Waking this morning we were surprised to discover we occupied the body of Bashar al-Assad. Usually it is that Matthew character we inhabit (he knows about us by now. He's even named his albums after us), but some days we occupy other humans. Who it will be can not be predicted. We are directed by UMMO. We wake up each morning unsure of whose body we will dominate. In November 2010, for an entire week we were Michel Houellebecq. We smoked a lot of cigarettes that week. And took mescaline. We'd never experienced that before.
But this morning we entered a luxurious bathroom and brushed Assad's teeth with colgate. Super-shiny. Then we flossed. We got dressed, and tied his tie in a windsor knot. On our way out of the bedroom his wife Asma said something in Arabic which we could not understand. We made him nod, and she seemed satisfied. We knew somehow that we were destined for a meeting with military leaders. But it seemed that despite being put in an Arabic-speaker's body, we could not comprehend the language. This might be, we realized simultaneously, a difficult day.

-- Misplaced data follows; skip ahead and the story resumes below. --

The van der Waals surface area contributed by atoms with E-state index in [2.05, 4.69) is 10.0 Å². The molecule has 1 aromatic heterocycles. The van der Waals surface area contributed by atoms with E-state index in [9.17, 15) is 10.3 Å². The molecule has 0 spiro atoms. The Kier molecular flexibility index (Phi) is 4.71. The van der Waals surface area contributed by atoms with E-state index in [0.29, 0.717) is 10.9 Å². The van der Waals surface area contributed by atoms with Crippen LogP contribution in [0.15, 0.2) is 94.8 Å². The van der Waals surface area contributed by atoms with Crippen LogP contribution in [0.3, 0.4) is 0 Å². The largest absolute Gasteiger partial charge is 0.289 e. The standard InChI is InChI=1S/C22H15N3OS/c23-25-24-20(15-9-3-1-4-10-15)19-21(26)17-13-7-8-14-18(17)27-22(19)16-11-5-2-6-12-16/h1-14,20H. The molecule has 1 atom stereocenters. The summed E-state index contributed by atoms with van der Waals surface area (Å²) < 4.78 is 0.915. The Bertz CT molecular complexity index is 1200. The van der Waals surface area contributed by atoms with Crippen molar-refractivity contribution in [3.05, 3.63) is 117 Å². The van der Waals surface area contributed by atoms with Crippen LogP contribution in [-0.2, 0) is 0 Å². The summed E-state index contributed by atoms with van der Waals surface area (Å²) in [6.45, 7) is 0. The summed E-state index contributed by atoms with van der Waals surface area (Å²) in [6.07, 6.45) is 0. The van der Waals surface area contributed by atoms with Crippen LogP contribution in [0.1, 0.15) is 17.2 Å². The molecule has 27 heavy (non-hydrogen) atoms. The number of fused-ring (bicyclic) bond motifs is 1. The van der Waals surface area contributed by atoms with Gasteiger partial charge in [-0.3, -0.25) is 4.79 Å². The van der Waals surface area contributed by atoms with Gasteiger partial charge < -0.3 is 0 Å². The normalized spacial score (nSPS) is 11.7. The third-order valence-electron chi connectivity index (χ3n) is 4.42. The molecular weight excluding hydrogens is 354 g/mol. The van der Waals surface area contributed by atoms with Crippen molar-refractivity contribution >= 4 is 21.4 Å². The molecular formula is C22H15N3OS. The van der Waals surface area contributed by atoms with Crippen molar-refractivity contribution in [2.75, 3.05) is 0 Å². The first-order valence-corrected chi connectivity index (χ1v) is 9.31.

It's tough times in Syria. Like, there's some crazy shit happening: grenades hitting buildings, and doctors getting beaten to a bloody pulp for trying to help wounded protestors. And worse things than that. Much much worse. It might be all-out civil war soon. The US is involved. And Europe. Everyone's watching. It's no fun here.
Entering a small office room full of men in uniforms, a short man with a greying moustache made more Arabic-sounding noises directed at our guy. We raised Assad's lips to smile, then wandered to a black leather chair in the center of the room and sat down. The military men sat down in chairs of their own and waited for us to make Assad speak. We began to panic.
"What will we do?" Sinners asked the rest of us telepathically.
"I dunno," replied Namers, "but they're waiting for him to say something."
"Screw it," Bleeders said with a shrug, "let's have fun."
The generals were waiting patiently. We made our man rise to his feet. He is very tall. We used his left hand to stroke his moustache. And then, with long, exaggerated steps, we carried Assad's body to a computer in the corner of the room, made him load up this video online, and directed him to sing along at the top of his lungs.
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